At the request of Senator Grassley and Congressman Camp, todayCBO released ayear-by-year estimate of the economic effects of the American Recovery and Reinvestment Act of 2009 (ARRA) asenacted on February 17, 2009. This isour firstsuch analysis of the ARRA legislation as enacted. (In CBO'sletter to Senator Gregg, Senator Grassley, and Congressman Camp on February 11, 2009, weestimated an average of the effects of theHouse- and Senate-passed versions of H.R. 1 because the final language had yet been agreed upon; those numbersdiffer only very slightlyfrom theestimates provided in today's document).
We estimate that the legislation will raise gross domestic product (GDP) and increase employment in the short run---by adding to aggregate demand and boosting the utilization of labor and capital. In contrast, we expect that the legislation will reduce output slightly in the long run because the resulting increase in government debt will tend to "crowd out" private investment and thereby reduce the stock of productive private capital. That crowding-out effect will bediminishedto the extent that some of the funding in the legislationwill go for activities that could add to the nation's long-term output.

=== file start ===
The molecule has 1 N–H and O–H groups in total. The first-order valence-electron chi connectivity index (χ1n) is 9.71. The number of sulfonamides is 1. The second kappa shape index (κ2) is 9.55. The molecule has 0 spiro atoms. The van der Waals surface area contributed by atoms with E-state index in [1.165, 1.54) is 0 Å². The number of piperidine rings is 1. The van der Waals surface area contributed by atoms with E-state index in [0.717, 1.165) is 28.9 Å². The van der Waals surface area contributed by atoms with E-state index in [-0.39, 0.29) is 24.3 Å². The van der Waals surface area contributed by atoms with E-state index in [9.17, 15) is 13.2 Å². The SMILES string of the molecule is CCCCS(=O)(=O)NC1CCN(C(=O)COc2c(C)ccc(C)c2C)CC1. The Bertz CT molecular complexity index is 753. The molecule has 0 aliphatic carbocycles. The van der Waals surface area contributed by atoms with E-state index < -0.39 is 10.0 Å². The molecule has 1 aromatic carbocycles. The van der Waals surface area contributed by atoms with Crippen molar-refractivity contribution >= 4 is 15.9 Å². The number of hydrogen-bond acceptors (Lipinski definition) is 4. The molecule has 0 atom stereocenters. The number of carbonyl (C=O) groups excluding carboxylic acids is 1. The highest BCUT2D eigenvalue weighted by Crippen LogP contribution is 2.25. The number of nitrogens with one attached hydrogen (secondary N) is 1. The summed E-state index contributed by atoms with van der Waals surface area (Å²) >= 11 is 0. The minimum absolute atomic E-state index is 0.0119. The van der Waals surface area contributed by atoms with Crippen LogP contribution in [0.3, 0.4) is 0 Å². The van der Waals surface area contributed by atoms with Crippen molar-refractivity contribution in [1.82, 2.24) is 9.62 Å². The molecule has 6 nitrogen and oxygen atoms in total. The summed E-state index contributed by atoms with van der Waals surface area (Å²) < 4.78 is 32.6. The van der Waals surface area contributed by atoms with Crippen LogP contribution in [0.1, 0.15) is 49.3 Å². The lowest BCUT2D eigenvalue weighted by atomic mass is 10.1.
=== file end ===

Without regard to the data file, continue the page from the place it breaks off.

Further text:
Today'sletterprovidesfiner detail onhowCBO estimated the short-run effects of the legislation. Different provisions in the law differ in both the magnitude and timing of their effects on aggregate demand. To simplify its analysis of the overall effects, CBO grouped the various provisions into a number of more general categories, and each category was assumed to have a range of effects on the economy that could by summarized by multipliersthe cumulative effect on output of a one-time increase in spending, or reduction in taxes, of one dollar.For example, a one-time increase in federal purchases of goods and services of $1.00 in the second quarter of this year would raise GDP by $1.00 to $2.50 in total over several quarters, with most of that effect in the first two quarters and little effect beyond a year. The multipliers are applied to outlays when they occur and to changes in taxes or transfer payments when they affect disposable income. Table 1 in today's lettershows the categories to which CBO assigned the major provisions of ARRA. (In some cases, when different elements of a single provision were estimated to have different multipliers, the total cost of a provision was divided among more than one category. In those cases, the provision is shown in the table in the category to which most of its budgetary cost applied.)
Thanks to Ben Page and Robert Arnold ofCBO's Macroeconomic Analysis Division for their fine work on this analysis.